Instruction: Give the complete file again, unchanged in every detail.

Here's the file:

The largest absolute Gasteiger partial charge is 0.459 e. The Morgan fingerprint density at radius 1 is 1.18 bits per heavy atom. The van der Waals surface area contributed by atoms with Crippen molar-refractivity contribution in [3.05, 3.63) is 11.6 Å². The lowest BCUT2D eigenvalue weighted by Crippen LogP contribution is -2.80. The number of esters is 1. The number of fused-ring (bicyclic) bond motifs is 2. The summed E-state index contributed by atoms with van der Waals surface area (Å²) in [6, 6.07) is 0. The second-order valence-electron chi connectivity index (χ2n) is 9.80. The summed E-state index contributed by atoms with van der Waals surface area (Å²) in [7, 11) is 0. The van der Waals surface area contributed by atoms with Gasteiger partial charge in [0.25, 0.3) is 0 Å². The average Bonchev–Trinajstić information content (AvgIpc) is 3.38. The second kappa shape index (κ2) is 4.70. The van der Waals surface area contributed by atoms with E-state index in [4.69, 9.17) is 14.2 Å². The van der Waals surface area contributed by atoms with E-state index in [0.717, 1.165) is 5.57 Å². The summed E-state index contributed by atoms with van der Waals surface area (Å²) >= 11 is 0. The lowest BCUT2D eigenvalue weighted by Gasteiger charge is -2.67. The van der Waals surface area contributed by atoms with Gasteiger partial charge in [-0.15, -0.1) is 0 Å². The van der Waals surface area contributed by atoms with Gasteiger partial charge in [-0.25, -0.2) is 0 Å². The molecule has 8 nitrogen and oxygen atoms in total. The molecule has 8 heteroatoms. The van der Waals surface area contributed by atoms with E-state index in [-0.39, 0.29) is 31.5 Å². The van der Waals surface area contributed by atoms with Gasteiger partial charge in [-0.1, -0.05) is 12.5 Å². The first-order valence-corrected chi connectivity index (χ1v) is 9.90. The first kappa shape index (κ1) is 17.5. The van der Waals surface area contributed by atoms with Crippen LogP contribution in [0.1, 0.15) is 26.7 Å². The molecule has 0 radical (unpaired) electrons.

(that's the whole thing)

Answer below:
The largest absolute Gasteiger partial charge is 0.459 e. The Morgan fingerprint density at radius 1 is 1.18 bits per heavy atom. The van der Waals surface area contributed by atoms with Crippen molar-refractivity contribution in [3.05, 3.63) is 11.6 Å². The lowest BCUT2D eigenvalue weighted by Crippen LogP contribution is -2.80. The number of esters is 1. The number of fused-ring (bicyclic) bond motifs is 2. The summed E-state index contributed by atoms with van der Waals surface area (Å²) in [6, 6.07) is 0. The second-order valence-electron chi connectivity index (χ2n) is 9.80. The summed E-state index contributed by atoms with van der Waals surface area (Å²) in [7, 11) is 0. The van der Waals surface area contributed by atoms with Gasteiger partial charge in [0.25, 0.3) is 0 Å². The average Bonchev–Trinajstić information content (AvgIpc) is 3.38. The second kappa shape index (κ2) is 4.70. The van der Waals surface area contributed by atoms with E-state index in [4.69, 9.17) is 14.2 Å². The van der Waals surface area contributed by atoms with E-state index in [0.717, 1.165) is 5.57 Å². The summed E-state index contributed by atoms with van der Waals surface area (Å²) >= 11 is 0. The lowest BCUT2D eigenvalue weighted by Gasteiger charge is -2.67. The van der Waals surface area contributed by atoms with Gasteiger partial charge in [-0.15, -0.1) is 0 Å². The van der Waals surface area contributed by atoms with Gasteiger partial charge in [-0.25, -0.2) is 0 Å². The molecule has 8 nitrogen and oxygen atoms in total. The molecule has 8 heteroatoms. The van der Waals surface area contributed by atoms with E-state index in [-0.39, 0.29) is 31.5 Å². The van der Waals surface area contributed by atoms with Gasteiger partial charge in [-0.1, -0.05) is 12.5 Å². The first-order valence-corrected chi connectivity index (χ1v) is 9.90. The first kappa shape index (κ1) is 17.5. The van der Waals surface area contributed by atoms with Crippen LogP contribution in [0.1, 0.15) is 26.7 Å². The molecule has 0 radical (unpaired) electrons.